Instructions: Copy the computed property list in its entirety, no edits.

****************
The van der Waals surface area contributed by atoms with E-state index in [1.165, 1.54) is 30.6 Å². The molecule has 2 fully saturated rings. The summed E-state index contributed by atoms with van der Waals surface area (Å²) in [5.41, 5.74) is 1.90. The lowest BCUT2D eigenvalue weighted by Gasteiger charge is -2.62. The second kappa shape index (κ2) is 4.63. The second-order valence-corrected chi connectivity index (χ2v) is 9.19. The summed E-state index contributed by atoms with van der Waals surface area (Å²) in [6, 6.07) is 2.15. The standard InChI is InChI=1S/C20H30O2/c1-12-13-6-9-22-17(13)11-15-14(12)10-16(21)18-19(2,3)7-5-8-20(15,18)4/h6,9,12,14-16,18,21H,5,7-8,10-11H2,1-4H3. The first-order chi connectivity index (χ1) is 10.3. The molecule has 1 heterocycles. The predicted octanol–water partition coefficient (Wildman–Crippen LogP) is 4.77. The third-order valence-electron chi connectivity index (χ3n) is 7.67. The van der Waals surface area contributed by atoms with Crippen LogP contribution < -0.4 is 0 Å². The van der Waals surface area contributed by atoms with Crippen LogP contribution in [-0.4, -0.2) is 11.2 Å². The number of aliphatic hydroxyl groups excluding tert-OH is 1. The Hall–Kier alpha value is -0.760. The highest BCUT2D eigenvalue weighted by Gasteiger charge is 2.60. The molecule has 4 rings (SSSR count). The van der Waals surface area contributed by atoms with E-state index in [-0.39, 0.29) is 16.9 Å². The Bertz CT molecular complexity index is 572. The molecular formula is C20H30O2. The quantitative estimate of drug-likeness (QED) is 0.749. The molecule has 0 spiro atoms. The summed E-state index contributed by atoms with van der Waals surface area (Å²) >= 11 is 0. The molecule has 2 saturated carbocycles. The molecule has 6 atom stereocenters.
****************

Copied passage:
The van der Waals surface area contributed by atoms with E-state index in [1.165, 1.54) is 30.6 Å². The molecule has 2 fully saturated rings. The summed E-state index contributed by atoms with van der Waals surface area (Å²) in [5.41, 5.74) is 1.90. The lowest BCUT2D eigenvalue weighted by Gasteiger charge is -2.62. The second kappa shape index (κ2) is 4.63. The second-order valence-corrected chi connectivity index (χ2v) is 9.19. The summed E-state index contributed by atoms with van der Waals surface area (Å²) in [6, 6.07) is 2.15. The standard InChI is InChI=1S/C20H30O2/c1-12-13-6-9-22-17(13)11-15-14(12)10-16(21)18-19(2,3)7-5-8-20(15,18)4/h6,9,12,14-16,18,21H,5,7-8,10-11H2,1-4H3. The first-order chi connectivity index (χ1) is 10.3. The molecule has 1 heterocycles. The predicted octanol–water partition coefficient (Wildman–Crippen LogP) is 4.77. The third-order valence-electron chi connectivity index (χ3n) is 7.67. The van der Waals surface area contributed by atoms with Crippen LogP contribution < -0.4 is 0 Å². The van der Waals surface area contributed by atoms with Crippen LogP contribution in [-0.4, -0.2) is 11.2 Å². The number of aliphatic hydroxyl groups excluding tert-OH is 1. The Hall–Kier alpha value is -0.760. The highest BCUT2D eigenvalue weighted by Gasteiger charge is 2.60. The molecule has 4 rings (SSSR count). The van der Waals surface area contributed by atoms with E-state index in [-0.39, 0.29) is 16.9 Å². The Bertz CT molecular complexity index is 572. The molecular formula is C20H30O2. The quantitative estimate of drug-likeness (QED) is 0.749. The molecule has 0 spiro atoms. The summed E-state index contributed by atoms with van der Waals surface area (Å²) >= 11 is 0. The molecule has 2 saturated carbocycles. The molecule has 6 atom stereocenters.